In this study on the
kābôd of YHWH biblical texts are approached from a canonical perspective, and the synchronic approach prevails over the diachronic. Ben Sira characterized Ezekiel as the prophet who saw the appearance of the glory of God. This characterization is not based on the number of occurrences of
kābôd in Ezekiel. The peculiarity of Ezekiel is that
kābôd is used almost exclusively as a hypostasis of YHWH. Ezekiel’s description of the
kābôd of YHWH is more elaborate than any other Old Testament writer’s, and it highlights the dual and paradoxical nature of the divine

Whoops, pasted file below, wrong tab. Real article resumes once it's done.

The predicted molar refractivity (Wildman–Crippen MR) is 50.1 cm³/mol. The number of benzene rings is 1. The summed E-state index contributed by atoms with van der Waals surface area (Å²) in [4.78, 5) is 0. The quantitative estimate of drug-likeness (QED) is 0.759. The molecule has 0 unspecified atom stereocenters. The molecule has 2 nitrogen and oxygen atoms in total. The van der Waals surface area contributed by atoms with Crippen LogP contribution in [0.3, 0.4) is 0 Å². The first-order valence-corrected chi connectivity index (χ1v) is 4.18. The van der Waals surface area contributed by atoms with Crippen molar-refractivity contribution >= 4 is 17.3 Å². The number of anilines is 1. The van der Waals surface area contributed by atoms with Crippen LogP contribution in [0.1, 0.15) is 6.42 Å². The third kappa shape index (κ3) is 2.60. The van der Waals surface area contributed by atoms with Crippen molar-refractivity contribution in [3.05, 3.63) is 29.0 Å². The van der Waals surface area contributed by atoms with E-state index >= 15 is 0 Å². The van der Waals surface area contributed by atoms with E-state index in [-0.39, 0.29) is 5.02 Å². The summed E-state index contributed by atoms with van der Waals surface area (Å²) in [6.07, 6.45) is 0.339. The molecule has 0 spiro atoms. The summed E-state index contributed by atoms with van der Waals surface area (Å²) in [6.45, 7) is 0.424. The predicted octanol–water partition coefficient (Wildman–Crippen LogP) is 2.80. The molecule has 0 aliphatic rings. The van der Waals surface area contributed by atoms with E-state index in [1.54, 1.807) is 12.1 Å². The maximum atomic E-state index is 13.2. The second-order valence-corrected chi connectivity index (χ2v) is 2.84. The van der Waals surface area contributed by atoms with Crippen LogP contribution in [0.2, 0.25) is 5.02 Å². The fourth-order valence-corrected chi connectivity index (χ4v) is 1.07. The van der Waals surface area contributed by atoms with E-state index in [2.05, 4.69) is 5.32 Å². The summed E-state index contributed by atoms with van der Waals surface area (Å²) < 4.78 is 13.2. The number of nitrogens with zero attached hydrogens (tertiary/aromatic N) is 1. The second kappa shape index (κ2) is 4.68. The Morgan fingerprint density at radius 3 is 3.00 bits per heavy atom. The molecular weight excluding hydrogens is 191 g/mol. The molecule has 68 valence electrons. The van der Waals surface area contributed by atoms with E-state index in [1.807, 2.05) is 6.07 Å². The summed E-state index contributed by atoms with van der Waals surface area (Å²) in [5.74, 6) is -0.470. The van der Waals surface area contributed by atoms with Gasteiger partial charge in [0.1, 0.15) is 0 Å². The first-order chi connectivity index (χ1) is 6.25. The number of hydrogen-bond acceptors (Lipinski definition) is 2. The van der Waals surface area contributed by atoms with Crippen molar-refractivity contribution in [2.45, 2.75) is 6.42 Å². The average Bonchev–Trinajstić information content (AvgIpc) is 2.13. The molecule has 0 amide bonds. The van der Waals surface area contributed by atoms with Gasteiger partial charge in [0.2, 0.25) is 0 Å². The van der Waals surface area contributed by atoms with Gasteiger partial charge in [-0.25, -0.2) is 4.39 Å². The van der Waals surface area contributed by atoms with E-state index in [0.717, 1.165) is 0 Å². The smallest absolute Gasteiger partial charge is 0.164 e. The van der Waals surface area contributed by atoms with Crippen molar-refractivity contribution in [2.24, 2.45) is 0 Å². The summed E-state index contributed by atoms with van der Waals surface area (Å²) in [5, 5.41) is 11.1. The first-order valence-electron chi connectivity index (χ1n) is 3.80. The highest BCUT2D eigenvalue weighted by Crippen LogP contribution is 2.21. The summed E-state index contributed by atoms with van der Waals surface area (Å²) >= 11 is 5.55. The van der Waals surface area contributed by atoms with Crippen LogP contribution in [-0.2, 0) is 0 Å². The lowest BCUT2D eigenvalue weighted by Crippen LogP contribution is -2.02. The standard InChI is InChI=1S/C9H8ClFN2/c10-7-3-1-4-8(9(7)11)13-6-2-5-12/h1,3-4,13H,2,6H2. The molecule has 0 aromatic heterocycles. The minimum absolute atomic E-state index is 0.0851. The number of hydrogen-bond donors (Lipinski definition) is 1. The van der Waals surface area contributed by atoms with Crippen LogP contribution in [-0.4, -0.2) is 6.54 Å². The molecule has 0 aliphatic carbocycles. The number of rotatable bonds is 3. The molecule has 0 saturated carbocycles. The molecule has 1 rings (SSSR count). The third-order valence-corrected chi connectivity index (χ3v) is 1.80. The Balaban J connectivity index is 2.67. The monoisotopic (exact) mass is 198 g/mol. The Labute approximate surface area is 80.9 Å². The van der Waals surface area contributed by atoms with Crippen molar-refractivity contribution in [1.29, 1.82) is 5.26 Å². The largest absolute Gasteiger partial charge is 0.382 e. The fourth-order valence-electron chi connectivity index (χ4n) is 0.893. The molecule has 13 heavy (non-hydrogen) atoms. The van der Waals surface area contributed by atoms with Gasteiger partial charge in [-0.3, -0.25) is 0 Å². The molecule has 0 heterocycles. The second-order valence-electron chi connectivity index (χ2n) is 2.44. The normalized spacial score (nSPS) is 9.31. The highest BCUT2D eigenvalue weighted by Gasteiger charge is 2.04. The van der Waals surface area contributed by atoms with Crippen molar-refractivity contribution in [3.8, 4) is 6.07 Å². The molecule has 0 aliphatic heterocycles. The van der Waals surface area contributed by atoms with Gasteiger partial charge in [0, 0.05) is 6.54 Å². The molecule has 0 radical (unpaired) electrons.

kābôd as both defying verbal description and being potentially visible. This research highlights especially the importance of the visible aspect.
Pieter de Vries, Ph.D. (1956), Free University of Amsterdam, is De Vries is assistant professor of biblical theology and hermeneutics at that university. He published several articles. He is also a scholar of the history of Christian doctrine. In this field he published among others
John Bunyan on the Order of Salvation (1994).
Old Testament scholars, pastors and theological students with an academic interest in the Old Testament